Since opening in May, the Science and Industry Museum in Manchester has welcomed over 38,000 sleuths through the doors of its Top Secret: From ciphers to cyber security exhibition.

The first major exhibition at the museum since reopening, and the first to be held in the new £5m Special Exhibitions Gallery – it has seen visitors from across the North and beyond come to investigate the undercover goings on throughout history and the ways in which cyber security keeps us safe today.

Curated by the Science Museum Group with the help of expert advisors at GCHQ – the UK’s intelligence and cyber agency, visitors have been given an unprecedented insight into communications intelligence and cyber security over the course of 100 years through never-before-seen objects, interactive puzzles and first-person interviews.

From the First World War to the latest in cyber security, thousands of visitors have been astounded by stories revealed via hand-written documents, declassified files and artefacts from the historic collections of the Science Museum Group and GCHQ.

Set to end its Manchester run on the 31st August, now is the last chance for would-be sleuths to immerse themselves in this free, fascinating world of codebreaking, ciphers and secret communications.

Curious visitors of all ages have just one month left to discover the ingenious work of Alan Turing, whose story is intrinsically tied to Manchester, through items that have been introduced to the exhibition exclusively for its run in the city. Including the recently introduced £50 note featuring his face – which the Bank of England worked with the Science and Industry Museum to announce in 2019. As well as marketing materials featuring Turing for the Ferranti Mark 1 computer, one of world’s first commercially available digital computers, a delegates list with Turing’s name on it for the inaugural Manchester University Computing Machine Conference in 1951, and correspondence between Turing and Eric Jones, the then-director of GCHQ.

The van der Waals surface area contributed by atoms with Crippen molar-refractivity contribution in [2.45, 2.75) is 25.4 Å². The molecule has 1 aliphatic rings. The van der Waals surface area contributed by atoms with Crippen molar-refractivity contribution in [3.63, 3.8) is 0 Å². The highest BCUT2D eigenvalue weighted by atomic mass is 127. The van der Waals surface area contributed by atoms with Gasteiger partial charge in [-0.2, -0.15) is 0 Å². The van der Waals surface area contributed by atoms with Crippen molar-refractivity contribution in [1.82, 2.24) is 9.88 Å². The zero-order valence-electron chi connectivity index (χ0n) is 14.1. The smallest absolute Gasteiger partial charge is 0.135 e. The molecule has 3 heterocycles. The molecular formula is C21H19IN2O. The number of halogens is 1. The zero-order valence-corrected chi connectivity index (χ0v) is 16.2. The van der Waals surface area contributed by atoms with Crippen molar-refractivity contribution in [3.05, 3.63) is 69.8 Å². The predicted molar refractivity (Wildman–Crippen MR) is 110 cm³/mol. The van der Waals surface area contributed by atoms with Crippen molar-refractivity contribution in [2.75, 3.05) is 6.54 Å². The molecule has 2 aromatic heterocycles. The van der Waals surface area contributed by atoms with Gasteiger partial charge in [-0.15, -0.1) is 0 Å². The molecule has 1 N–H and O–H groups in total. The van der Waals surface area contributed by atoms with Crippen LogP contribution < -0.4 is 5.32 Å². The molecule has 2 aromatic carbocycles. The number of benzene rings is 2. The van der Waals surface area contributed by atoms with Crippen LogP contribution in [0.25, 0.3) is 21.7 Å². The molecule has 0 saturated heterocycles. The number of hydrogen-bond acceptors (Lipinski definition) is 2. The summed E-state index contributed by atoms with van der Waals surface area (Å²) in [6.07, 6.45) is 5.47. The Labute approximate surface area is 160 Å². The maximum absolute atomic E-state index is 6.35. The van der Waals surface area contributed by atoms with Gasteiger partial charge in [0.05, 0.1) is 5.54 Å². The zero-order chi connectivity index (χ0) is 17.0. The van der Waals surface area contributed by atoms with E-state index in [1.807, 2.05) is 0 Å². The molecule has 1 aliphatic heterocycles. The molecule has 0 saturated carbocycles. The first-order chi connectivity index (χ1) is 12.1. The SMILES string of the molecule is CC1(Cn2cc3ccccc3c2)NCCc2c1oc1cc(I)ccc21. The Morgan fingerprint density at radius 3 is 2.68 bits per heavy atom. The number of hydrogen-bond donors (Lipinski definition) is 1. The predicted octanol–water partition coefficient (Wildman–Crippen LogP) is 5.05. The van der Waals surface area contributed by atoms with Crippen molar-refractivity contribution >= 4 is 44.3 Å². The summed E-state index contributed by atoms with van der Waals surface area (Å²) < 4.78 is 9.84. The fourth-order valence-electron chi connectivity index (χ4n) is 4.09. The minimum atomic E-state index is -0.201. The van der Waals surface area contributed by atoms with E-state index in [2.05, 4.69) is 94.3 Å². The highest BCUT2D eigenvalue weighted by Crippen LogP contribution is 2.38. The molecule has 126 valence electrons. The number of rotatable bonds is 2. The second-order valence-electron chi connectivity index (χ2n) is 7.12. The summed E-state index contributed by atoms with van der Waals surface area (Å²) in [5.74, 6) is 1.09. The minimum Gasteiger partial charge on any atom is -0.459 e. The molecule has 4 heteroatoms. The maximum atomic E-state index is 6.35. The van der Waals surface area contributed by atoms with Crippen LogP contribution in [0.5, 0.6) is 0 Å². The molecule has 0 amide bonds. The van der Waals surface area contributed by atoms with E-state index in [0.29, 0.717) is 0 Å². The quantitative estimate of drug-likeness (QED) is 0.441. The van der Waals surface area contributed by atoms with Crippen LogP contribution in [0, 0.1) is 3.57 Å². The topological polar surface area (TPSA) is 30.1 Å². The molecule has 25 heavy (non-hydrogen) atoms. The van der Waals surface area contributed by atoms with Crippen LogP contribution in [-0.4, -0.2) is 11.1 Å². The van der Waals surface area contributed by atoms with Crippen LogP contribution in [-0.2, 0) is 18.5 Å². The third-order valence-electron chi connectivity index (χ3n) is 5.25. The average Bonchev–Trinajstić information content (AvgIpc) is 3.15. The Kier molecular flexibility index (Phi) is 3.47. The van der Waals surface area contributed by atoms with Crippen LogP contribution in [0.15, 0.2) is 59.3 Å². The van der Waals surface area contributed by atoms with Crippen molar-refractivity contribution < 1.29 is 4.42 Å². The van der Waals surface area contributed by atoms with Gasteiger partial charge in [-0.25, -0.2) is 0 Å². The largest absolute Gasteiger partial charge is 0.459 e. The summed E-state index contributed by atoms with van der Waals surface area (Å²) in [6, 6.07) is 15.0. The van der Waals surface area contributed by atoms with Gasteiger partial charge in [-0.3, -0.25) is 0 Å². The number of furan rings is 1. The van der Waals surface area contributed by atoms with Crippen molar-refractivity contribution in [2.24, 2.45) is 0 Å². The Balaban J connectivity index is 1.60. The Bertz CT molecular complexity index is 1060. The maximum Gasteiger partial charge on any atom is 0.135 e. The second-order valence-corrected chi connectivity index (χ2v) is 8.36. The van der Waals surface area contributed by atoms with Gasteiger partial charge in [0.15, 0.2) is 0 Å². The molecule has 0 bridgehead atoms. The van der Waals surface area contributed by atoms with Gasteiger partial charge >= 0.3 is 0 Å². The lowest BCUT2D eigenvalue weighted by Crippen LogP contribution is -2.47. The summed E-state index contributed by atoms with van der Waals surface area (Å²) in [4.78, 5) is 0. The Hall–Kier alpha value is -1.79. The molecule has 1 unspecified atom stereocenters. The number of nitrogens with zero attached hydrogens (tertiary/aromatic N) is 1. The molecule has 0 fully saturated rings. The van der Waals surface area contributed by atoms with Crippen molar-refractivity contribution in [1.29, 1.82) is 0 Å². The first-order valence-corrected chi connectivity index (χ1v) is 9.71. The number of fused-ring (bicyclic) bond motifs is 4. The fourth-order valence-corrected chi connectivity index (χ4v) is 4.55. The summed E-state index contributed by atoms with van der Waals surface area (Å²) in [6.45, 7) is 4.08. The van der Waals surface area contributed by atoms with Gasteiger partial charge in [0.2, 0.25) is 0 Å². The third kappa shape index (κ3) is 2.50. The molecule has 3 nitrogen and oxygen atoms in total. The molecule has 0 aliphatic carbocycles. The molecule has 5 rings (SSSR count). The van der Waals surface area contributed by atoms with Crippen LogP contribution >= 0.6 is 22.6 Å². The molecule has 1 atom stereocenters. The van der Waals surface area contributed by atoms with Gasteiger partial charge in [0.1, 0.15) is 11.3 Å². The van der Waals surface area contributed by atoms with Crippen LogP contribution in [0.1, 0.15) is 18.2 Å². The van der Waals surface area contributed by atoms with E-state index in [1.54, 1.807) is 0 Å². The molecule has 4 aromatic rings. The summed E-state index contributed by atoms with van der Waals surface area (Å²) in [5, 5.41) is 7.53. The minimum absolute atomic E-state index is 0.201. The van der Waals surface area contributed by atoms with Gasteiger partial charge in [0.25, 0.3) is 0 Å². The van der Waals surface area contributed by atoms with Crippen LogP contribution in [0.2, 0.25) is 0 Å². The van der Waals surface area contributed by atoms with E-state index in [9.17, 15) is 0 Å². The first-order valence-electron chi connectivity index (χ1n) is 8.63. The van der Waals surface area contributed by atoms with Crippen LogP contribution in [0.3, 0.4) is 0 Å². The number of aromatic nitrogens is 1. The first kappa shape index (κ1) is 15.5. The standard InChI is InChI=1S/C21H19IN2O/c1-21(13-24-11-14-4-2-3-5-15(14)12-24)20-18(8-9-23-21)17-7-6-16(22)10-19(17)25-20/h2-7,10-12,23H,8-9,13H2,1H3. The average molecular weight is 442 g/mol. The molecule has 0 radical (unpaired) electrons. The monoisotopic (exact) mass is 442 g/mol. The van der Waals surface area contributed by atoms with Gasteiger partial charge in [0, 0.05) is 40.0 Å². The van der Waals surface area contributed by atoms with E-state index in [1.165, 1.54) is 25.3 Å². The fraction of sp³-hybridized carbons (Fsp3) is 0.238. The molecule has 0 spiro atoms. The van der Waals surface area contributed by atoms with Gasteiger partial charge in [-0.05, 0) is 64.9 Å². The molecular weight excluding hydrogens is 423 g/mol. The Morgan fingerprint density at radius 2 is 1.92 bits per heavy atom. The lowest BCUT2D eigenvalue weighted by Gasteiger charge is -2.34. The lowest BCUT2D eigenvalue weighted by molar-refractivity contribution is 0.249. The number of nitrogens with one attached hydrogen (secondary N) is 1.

Other unmissable highlights include exploring how intelligence agencies and police foiled one of the most successful spy rings to operate during the Cold War, or the challenges we face today maintaining digital security and how new technologies have transformed how we communicate, bringing risks as well as opportunities.

Other must-see items amongst over 100 objects in the exhibition, include cipher machines used during the Second World War, secure telephones of the type used by British Prime Ministers, an encryption key used by Her Majesty The Queen, and a computer infected with the WannaCry ransomware which, in 2017, affected thousands of people and organisations, including the NHS.

Sally MacDonald, Director of the Science and Industry Museum said: “It has been fantastic to be able to give our visitors the opportunity to have access to such incredible objects and stories, especially those that have never been seen before. It’s a great opportunity to unearth a century of historical and modern secrets in our new Special Exhibitions Gallery.

“There has been an amazing reaction to the exhibition from visitors, and we want to make sure that before the exhibition closes at the end of the month that as many people as possible get to experience for themselves the astounding ways in which STEM has kept and continues to keep our country safe.”

Top Secret: From ciphers to cyber security will run until Tuesday 31 August. It is free, but booking is essential online ( or by calling 033 0058 0058. Visitors will also need to book a general admission ticket. More information can be found at


Please enter your comment!
Please enter your name here